DARIUS Kierans was locked in talks with Dundalk's directors on Tuesday afternoon - fearing that his reward for keeping the club in the Premier Division might be to lose his job.
The Lilywhites surprised the bookies by defeating Waterford 2-0 away to complete a 4-2 aggregate victory in the Promotion/Relegation Play-off, but rumours have been circulating for a number of weeks linking Roddy Collins with the manager's position for next season, and Stephen Kenny's recent departure from Shamrock Rovers has led to speculation that he could be the man in charge at Oriel Park for 2013.
In advance of Tuesday's meeting, Kierans' tone was almost one of resignation as he expressed satisfaction with the Play-off victory, while admitting that it wouldn't guarantee his future at Oriel Park.
'I did my job in terms of what I had to do, keeping the club in the Premier Division, and we got to a Cup semi-final and kept the club afloat,' he pointed out.
'It was tough, and at the start I had my own reservations. We were letting six players go and replacing them with lads who weren't getting paid.
'But Sean McCaffrey brought through some cracking young players like Conor McDonald, Bob McKenna and Chris Reilly, players with good futures who came through the youth system, and it was a massive achievement to come back and finish the season strong. 'I would like to get the job from the start of the season so that I could bring in my own players and be judged on a whole year, rather than fighting fires and cutting budgets, but it's something out of my control and football can be a funny game.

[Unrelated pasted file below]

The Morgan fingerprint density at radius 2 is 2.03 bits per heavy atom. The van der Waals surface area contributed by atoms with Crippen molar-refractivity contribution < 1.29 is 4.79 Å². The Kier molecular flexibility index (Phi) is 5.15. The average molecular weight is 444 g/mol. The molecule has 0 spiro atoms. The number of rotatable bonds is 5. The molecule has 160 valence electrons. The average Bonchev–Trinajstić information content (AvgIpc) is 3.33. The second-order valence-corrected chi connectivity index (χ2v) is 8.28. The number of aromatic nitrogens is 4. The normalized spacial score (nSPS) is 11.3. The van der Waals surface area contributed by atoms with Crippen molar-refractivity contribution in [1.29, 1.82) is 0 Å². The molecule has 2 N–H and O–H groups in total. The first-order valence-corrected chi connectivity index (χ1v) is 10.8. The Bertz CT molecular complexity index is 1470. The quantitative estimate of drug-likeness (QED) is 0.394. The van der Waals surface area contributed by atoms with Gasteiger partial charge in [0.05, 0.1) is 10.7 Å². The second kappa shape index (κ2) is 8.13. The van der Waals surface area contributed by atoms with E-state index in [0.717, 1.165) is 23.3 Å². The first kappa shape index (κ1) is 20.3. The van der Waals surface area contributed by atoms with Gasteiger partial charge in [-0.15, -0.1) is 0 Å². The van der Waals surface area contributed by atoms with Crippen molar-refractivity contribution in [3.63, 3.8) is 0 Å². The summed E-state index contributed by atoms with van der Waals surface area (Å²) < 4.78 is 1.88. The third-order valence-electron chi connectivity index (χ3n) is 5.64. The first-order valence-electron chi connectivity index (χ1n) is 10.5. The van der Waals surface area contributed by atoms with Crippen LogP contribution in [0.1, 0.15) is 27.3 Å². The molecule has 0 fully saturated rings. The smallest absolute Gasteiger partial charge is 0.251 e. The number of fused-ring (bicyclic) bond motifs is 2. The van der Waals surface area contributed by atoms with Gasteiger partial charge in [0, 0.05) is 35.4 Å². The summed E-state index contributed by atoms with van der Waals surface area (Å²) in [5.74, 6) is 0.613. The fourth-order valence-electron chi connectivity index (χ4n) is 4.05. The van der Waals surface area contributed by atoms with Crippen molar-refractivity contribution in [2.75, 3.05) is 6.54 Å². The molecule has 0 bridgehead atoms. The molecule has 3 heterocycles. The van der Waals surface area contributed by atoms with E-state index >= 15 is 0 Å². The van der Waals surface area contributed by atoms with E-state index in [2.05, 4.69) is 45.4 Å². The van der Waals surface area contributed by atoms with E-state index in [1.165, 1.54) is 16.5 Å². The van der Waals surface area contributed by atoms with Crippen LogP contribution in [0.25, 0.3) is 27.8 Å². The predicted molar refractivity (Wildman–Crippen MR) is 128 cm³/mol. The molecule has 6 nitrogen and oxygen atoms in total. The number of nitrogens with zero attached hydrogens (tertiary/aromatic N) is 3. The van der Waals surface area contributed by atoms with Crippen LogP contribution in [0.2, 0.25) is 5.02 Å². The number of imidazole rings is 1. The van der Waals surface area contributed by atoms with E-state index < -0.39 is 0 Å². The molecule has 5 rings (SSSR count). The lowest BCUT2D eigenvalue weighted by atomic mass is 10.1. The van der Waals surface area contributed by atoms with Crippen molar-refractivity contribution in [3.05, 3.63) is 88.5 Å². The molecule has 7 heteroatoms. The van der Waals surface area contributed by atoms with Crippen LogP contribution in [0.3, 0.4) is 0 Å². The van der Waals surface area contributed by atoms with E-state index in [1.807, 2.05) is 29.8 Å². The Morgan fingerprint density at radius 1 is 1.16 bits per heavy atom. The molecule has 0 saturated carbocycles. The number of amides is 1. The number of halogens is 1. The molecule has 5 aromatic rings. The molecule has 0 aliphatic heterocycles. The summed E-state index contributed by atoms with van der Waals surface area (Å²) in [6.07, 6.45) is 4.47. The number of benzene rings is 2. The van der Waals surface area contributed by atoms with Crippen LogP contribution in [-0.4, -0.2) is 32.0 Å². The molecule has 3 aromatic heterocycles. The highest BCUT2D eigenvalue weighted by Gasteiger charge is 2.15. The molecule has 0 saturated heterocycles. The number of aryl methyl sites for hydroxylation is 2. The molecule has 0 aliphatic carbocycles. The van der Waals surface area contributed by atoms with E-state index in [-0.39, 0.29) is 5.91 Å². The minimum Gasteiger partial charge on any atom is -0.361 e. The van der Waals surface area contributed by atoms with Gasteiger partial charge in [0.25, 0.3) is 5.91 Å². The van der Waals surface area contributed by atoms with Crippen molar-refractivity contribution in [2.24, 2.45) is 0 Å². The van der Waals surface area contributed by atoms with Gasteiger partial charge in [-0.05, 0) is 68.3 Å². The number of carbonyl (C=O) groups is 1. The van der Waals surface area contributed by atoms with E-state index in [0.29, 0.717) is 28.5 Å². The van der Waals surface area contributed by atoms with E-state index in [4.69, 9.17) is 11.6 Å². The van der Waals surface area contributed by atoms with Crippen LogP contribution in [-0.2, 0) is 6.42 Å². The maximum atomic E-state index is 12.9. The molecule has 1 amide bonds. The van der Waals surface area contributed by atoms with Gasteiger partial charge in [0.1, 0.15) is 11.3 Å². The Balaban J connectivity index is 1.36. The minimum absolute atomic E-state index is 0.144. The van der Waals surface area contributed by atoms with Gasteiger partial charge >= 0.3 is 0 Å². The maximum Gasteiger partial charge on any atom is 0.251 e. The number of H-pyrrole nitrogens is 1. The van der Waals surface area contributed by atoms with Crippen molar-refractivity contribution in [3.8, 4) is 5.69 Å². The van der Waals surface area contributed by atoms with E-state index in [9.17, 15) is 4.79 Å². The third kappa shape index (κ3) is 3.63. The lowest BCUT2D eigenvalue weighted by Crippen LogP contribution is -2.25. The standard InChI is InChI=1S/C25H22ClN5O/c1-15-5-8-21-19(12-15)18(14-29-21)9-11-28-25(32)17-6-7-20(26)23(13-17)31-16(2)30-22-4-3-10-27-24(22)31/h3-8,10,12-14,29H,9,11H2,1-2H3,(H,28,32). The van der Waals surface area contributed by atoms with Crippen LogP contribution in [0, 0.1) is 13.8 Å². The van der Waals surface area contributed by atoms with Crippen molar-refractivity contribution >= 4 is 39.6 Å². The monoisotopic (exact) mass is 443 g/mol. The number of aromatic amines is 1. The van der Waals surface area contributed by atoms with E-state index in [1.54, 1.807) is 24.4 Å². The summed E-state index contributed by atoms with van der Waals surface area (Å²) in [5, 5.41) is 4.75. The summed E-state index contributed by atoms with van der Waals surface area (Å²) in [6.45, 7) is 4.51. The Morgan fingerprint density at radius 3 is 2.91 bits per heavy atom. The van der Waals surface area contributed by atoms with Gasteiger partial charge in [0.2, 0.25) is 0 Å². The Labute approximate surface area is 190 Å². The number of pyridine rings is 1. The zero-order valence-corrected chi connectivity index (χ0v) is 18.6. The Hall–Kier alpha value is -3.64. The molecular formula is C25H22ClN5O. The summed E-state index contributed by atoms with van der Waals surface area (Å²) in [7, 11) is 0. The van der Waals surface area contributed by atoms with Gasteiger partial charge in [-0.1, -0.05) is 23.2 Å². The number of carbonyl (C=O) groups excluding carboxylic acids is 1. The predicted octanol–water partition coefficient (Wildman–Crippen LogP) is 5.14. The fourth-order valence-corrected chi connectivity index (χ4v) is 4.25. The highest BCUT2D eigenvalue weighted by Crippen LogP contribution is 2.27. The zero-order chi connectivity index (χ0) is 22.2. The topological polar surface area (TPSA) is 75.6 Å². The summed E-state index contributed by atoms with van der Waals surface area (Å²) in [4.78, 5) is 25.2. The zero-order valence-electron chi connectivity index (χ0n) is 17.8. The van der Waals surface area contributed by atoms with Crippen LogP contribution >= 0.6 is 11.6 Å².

'I've loved working with Dundalk, with Ian Foster and Sean as well, and the fans have reacted well to me for being a Drogheda man. I have thoroughly enjoyed working there, and going forward I will always remember my time at Oriel Park with fondness.'
Kierans thanked the Dundalk supporters for their commitment throughout the year, both on and off the field. 'I would like to thank them for everything they've done. I saw how much the club means to them by what they have done to save Dundalk.
'People have worked morning, noon and night to ensure we stayed in the Premier and I'm delighted for them that we kept the club up.
'And I have no doubt that, whatever happens with my situation, that the club is in good hands. Andy Connolly, Paul Browne and Ciaran Bond are good football people and I don't think the same mistakes will be made going forward.
'The youth structure at Dundalk is unbelievable too and there's some very good players coming through, and getting Ben McLaughlin to join a big English club was a highlight for me.'